What does the UKERC Energy Data Centre do with your data?

11 Nov 2020

Our most recent addition to the Energy Data Centre (EDC) came to us because the data needed publishing to support a journal article. Journal requirements are an increasingly common prompt for publishing data sets. Of course, there are plenty of other good reasons too. It helps to get the most benefit from publicly funded research. And it can enable future research to build on the original work.

The data set included the references, costs, and impacts from a systematic review first undertaken for a UKERC report on the costs and impacts of intermittent renewable energy generation. The data set was recently updated and expanded for a journal publication.


Westmill wind and solar farms – photo credit Westmill Sustainable Energy Trust (WeSET)

Preparing data sets

The data for the project was submitted to us in a multi-sheet Excel spreadsheet. Excel can be really helpful for viewing and working with data, but it’s not our preferred format because the software and format change over time and different versions behave differently.  Excel nearly always rewrites date and time formats using local settings and this isn’t helpful for research data. Where possible we ask for plain text in comma-separated-variables (CSV) format. Lots of software can read this and you can open it in any text editor. We think that there’s a good chance that will remain true in the very long-term too.

For some data, it’s not possible to use simple formats. For example, The Strategic UK Carbon Capture and Storage (CCS) Storage Appraisal Project produced geological reservoir models of five potential carbon dioxide storage sites around the UK. They are available in the EDC. The models are created in proprietary software and can only be viewed with that same software. The data provider reformatted this data for us as a collection of CSV files. We also worked on the files to ensure text values were quoted consistently and none of the commas found in the text could confuse the CSV format.  The data provider also provided the metadata.

Metadata is data about data. It’s really important because it allows users to find your data in a catalogue and to understand what they have found. Our core metadata includes the data set name and description, time and geographic coverage, the type and format of the data, who created it and who made it available, what the access rights are, and which IEA energy categories it fits in. This is all included in the EDC data catalogue entry for the data set.

Thinking about the data users

Our advice to data providers is to think about what information they would need to make use of the data confidently themselves in a few years.  The data should also make sense to someone who wasn’t connected to the original project. Do your filenames and column names make immediate sense? It is best to have a “README” file with the data – this is a plain text file with “README” in the name to guide  users to it first. It should describe what’s in the files, and what the formats and column names are to help users interpret and use the data.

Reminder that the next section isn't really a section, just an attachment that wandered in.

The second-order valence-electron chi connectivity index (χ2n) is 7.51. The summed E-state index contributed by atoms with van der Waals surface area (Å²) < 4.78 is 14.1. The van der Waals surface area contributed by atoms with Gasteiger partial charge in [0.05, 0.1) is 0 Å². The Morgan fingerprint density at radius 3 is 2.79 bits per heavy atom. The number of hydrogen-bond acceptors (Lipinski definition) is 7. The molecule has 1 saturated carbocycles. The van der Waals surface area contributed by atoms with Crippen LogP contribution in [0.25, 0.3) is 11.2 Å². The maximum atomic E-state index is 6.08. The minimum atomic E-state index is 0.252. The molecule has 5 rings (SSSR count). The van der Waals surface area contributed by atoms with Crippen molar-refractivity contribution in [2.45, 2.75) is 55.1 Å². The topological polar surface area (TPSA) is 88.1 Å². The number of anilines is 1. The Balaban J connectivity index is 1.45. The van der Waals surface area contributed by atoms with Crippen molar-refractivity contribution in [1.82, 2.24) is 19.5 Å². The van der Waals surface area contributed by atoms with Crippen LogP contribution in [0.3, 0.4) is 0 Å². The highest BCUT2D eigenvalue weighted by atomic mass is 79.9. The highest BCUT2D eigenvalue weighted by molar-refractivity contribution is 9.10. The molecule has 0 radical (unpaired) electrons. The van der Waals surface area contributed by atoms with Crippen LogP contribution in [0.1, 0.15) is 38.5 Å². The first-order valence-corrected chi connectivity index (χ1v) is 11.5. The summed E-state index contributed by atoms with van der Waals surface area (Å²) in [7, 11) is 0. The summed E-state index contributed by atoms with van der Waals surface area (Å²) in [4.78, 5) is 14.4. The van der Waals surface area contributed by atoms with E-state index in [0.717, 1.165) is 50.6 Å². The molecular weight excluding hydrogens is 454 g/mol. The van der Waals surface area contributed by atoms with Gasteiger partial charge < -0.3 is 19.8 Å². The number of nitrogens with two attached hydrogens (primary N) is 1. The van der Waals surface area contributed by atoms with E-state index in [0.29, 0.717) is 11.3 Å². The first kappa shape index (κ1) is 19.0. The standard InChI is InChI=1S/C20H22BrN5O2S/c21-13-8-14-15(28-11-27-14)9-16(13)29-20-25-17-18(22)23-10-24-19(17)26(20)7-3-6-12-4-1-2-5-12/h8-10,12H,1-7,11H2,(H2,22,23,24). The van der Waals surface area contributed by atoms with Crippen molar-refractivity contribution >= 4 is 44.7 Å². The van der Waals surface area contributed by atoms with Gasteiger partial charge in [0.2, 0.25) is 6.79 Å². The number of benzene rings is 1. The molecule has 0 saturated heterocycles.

If there any reports or documentation that will give the research context and describe the methodology we will link to them or put a copy with the data. We linked to the original UKERC report in the data catalogue entry for this data set. It provides a much richer description of how the research was conducted than a “README” file or catalogue description can. We then review these documents to sense check them and suggeste clarifications where they can help a new user.


The data held in the Energy Data Centre is actually stored in the long term archive at the Centre for Environmental Data Analysis (CEDA). The CEDA Archive is a designated NERC data centre for atmospheric and earth observation research. The infrastructure that hosts the CEDA Archive is called JASMIN – a unique data analysis facility for environmental science. Managed jointly by the Centre for Environmental Data Analysis and STFC Scientific Computing Department, JASMIN is located at the Rutherford Appleton Laboratory in Oxfordshire. Racks of computers face each other across tight, noisy corridors of flashing lights. Everything is arranged to accommodate miles of neatly laid coloured cables. In using the CEDA Archive we know that the EDC data is backed up and actively managed for long-term preservation.

JASMIN – photo credit STFC

Once the data files and documents are ready, we just have to copy them over to our EDC area in the CEDA Archive. At the same time, we make the data catalogue page public, and then users can find the data record. Most data in the EDC is open access, but some have access restrictions. Users will be able to see that it is there and what the restrictions are. They can then apply for access if appropriate.

The final step it to assign the data a Digital Object Identifier (DOI). A DOI is a link to the data set that won’t change and will always take you to the data record. DOIs are widely used for citing and linking to journal papers and increasingly data sets and other research outputs. Once the DOI was available the journal paper could cite that. The paper then links to the data set that supported that research.

The data underpinning research is valuable and wherever possible should be accessible to users after reports and papers are published.  Please get in touch if you want to discuss archiving data from a project your are, or have worked on.

Access the data for the project mentioned above here.